Feds Are Harming Children, Watchdog Says

According to a report from the HHS Office of the Inspector General, unaccompanied illegal alien children who were temporarily housed at a Texas military base last year suffered distress, anxiety, and panic attacks without receiving services prioritizing their safety and well-being.

According to the IG report released last month, investigators found that some illegal alien minors housed at Fort Bliss in 2021 were waiting weeks before hearing from case managers due to the backlog of cases, pandemic-related manpower shortages, and lack of trained staff. The delays caused “a pervasive sense of despair” among the minors who reported experiencing “distress, anxiety, and in some cases, panic attacks,” the report said.

The Fort Bliss emergency site was opened in March 2021 to provide short-term care for unaccompanied minors flooding over the border after Joe Biden took office.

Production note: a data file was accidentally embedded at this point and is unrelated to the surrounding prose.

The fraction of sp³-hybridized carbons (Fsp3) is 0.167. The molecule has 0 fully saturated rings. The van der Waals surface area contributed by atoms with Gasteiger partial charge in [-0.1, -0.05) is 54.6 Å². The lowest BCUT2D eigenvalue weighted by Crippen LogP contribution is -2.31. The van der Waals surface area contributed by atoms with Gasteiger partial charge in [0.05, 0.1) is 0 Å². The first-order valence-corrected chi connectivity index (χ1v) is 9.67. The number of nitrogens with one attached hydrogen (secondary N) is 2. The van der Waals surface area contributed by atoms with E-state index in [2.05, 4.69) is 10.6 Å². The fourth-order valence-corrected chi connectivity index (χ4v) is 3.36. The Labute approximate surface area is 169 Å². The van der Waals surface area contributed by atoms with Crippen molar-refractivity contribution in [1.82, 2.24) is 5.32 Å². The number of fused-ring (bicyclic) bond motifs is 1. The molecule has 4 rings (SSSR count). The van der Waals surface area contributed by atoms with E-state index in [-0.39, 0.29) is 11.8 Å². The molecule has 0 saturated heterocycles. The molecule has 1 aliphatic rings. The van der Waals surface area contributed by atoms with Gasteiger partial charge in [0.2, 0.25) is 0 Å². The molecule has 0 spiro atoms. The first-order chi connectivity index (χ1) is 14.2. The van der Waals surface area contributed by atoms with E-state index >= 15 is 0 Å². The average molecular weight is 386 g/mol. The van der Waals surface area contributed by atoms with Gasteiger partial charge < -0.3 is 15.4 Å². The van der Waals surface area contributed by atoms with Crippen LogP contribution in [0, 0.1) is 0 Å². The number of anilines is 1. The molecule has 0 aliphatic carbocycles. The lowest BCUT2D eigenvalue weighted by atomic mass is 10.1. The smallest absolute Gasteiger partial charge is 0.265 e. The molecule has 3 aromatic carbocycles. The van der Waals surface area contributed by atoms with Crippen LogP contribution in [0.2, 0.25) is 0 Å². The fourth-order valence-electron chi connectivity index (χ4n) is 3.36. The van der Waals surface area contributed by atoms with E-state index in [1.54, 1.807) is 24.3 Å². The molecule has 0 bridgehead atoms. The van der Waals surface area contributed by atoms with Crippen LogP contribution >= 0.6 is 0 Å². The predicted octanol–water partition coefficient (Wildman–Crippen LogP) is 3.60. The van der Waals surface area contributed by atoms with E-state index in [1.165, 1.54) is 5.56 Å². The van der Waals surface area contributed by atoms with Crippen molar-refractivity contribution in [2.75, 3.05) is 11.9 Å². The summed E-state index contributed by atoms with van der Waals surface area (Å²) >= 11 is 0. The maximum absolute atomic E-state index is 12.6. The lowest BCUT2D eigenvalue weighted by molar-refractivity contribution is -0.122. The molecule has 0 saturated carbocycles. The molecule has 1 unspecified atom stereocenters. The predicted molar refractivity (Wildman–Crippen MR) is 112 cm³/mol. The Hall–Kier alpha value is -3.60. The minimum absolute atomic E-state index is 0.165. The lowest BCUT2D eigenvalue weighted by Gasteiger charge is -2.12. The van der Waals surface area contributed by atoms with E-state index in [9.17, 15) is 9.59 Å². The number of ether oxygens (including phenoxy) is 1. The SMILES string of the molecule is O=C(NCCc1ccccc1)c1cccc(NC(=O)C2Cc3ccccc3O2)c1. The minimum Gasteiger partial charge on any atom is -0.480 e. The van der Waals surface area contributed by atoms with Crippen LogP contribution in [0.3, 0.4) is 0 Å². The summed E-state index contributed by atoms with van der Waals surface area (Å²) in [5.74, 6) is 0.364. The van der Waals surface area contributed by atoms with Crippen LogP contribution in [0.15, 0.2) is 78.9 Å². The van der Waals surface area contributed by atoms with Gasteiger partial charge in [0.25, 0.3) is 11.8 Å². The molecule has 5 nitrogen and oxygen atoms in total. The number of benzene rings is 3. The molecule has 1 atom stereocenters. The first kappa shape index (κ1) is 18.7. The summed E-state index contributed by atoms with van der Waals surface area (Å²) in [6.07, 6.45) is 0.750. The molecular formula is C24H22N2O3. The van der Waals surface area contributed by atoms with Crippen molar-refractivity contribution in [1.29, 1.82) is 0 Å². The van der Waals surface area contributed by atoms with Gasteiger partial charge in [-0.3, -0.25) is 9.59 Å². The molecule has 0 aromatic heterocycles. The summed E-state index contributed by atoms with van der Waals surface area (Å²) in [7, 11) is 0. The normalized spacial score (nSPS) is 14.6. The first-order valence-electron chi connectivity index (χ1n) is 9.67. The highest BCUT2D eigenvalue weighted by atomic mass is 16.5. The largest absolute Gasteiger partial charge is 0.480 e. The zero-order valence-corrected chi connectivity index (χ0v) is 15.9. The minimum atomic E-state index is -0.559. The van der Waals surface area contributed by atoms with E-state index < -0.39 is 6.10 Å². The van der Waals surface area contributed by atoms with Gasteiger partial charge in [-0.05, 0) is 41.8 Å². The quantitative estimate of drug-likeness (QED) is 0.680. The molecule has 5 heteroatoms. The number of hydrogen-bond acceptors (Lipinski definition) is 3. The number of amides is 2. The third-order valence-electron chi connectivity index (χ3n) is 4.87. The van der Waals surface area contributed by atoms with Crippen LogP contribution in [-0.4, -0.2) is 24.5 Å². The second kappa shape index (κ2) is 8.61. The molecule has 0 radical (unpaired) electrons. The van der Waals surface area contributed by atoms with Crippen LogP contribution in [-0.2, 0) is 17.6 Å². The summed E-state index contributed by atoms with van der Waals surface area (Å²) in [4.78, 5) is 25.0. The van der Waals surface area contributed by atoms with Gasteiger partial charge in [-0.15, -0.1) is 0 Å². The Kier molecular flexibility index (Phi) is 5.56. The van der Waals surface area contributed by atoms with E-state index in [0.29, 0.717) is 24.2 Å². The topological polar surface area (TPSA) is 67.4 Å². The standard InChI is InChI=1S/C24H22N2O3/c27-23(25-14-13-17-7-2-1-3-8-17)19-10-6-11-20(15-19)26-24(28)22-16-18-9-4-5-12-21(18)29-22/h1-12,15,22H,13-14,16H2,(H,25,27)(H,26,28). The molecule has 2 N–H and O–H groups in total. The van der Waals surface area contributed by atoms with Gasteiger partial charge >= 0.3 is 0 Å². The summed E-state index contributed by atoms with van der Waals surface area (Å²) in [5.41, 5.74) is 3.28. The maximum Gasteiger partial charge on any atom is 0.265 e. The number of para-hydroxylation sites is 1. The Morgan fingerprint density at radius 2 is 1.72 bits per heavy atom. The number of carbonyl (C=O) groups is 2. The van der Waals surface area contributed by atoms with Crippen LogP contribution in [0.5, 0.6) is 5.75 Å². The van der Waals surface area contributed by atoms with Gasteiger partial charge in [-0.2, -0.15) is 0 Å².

By May 2021, 700 children housed at Fort Bliss had not been seen by a case manager for nearly60 days. The IG’s investigation included analyses of documents, a visit to Fort Bliss in June 2021, and interviews with 66 staffers from June 11 to December 17.

However, since then, things at Fort Bliss are “night and day” compared to 2021, according to an unnamed HHS official who spoke with Reuters.

There are currently 589 children housed at Fort Bliss, most of them staying on average 13 days before being released to a parent or sponsor, the official said. With the onset of Biden’s border crisis, Health and Human Service had to open a total of 14 unlicensed temporary emergency sites to house illegal aliens, including military bases like Fort Bliss.

Illegal minors sent to these unlicensed short-term facilities described overcrowding, spoiled food, lack of clean clothing, and mental depression. In January, HHS closed twelve of the 14 locations.

In May and June of this year, HHS converted the remaining two sites, Fort Bliss and Pecos, to influx care facilities which must meet minimum standards for licensed facilities.

Read the report HERE. Wayback Machine (archive.org)